Last Updated on 15th March 2019
Asif M Basit
Change is probably the one thing that consistently happens to Pakistan. One day there is a democratically elected government (as democratic as possible in Pakistan), then a few years – or even months – pass by that the military decides to take hold of the reins, and then after a short period of time, you have some political party sitting behind the wheel again, driving the country in a bumper-car fashion in the amusement park that we know as the international community.
The tragedy is that amidst all this rapid change at the periphery, the core of the society never seems to change – never for the better at least. Minority rights top the list of the insecurities that have existed in Pakistan for the last four decades. The so-called Islamisation of Pakistan that started at the hand of the so-called liberal Bhutto has not only left the whole nation in tatters but also earned a stigmatised reputation for Islam; clergy-controlled leaders justifying every evil on the touchstone of Islam.
The very recent change that came about with the general elections in Pakistan came as a ray of hope and a potential breath of fresh air for the citizens of Pakistan. But hardly a week or so passed that Faisalabad – once twinned with Manchester for its industrial fervour – saw a barbaric act against the Ahmadis living in the Ghaseetpura area of the city, details of which are included in today’s issue.
Ahmadis have been silenced with the manipulation of the law in a way that makes it illegal for them to even cry in pain. An NGO or charity choosing to bring up the Ahmadiyya issue is silenced by the political machinery by classing it no different to the general state of law-and-order in the country and the sectarian violence that affects all religious sects, including Ahmadis. How flawed this narrative is can easily be assessed by only a brief look into the law – the most endangered species of Pakistan, rapidly becoming extinct.
So, what does the law say? With the Second Amendment in the Constitution of Pakistan in 1974 – for which every Tom, Dick and Harry wants to be credited for – Ahmadis happen to be the only community that have been declared non-Muslim despite their claims to being Muslim. This was enough to incite hate against a community by singling it out from the hundreds of Muslim sects that exist on the religious spectrum of Pakistan. But maybe this was not enough as ten years on, the infamous dictator of Pakistan, General Ziaul Haq, launched the Ordinance XX which made it unlawful for Ahmadis to engage in anything Muslim; from modes of worship to dress, from greetings to using any terms that were Islamic and the latter included having Muslim names.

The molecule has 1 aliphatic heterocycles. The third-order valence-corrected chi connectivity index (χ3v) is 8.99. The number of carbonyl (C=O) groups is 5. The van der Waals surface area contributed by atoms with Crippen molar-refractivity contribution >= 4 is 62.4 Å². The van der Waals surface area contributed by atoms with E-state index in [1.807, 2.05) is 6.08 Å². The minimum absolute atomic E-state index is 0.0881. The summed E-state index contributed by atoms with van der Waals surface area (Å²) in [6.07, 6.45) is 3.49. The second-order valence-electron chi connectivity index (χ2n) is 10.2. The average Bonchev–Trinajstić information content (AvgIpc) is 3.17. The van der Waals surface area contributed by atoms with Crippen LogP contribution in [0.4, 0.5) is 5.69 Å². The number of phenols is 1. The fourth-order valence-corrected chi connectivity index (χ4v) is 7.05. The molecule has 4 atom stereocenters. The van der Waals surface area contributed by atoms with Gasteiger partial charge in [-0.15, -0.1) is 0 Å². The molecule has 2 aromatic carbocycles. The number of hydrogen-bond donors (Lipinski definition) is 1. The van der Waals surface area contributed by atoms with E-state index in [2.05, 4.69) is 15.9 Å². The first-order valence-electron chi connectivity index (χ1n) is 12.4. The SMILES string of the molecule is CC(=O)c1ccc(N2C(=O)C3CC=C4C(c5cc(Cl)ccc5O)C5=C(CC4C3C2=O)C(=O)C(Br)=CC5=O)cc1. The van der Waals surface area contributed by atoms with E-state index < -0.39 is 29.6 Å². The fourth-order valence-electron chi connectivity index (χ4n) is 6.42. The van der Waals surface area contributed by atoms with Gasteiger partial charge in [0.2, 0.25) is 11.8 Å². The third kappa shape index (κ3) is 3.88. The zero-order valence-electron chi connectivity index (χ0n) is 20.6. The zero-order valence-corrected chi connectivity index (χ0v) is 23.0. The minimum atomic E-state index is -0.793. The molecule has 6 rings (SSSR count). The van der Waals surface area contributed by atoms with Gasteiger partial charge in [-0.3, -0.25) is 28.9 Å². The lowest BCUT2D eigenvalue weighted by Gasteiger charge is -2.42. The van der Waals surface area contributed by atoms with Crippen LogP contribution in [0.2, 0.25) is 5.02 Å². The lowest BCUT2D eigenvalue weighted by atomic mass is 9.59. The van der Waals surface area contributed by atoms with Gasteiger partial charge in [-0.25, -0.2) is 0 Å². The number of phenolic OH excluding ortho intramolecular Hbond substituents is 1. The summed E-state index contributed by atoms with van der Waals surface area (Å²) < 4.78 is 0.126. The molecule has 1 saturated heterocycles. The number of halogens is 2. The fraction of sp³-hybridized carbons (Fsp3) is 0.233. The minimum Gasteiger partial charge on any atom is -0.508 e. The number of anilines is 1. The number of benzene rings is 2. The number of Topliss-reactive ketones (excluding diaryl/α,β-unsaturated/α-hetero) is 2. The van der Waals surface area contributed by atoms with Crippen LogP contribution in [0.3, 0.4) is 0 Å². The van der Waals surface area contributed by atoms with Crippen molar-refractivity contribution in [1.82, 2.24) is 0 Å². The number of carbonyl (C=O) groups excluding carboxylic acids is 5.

Adding fuel to fire is the negative propaganda against Ahmadis aimed to incite hatred in the general public especially by declaring them apostates, and thus, virtually issuing a license to kill as apostasy in the Pakistani clergy’s version of Islam amounts to capital punishment that can not only be implemented by anyone, but also, can guarantee salvation from all sins and guarantee paradise in the hereafter. Lured to secure the promised bounties of the hereafter, hundreds of Ahmadis have been slain by members of the general public in what one can call the extra-judicial killing of a certain section of the society with full judicial backing.
Dozens of Ahmadis are imprisoned because they hurt the sentiments of Pakistani Muslims by saying “Assalamo Alaikum” (peace be on you); by saying “Insha-Allah” (if Allah wills); by writing Bismillahir-Rahmanir-Raheem (In the name of Allah, the Gracious, the Merciful) at the start of a piece of writing; by reciting the Kalima which says that Allah is One and Muhammad is His messenger. How ironic it is that the Muslim sentiment should be injured when someone, whosoever it may be, expresses their love for Allah and His Messenger.
The canvas of Pakistan’s history is stained with the blood of innocent Ahmadis. So are the hands of the rulers of Pakistan who uphold the inhumane laws that lead to the persecution and brutal attacks on Ahmadis. But with the recent change, we do expect that the ambitious leadership will look into the matter seriously and not become one of their predecessors, washing their hands obsessively and saying: “Out damned spot! Out, I Say!”
Corruption, money-laundering, health, poverty and education are all justified in being the new leadership’s top priority, but there is still more that can be added to it, or else the “damned spot” won’t go from their hands. It just won’t!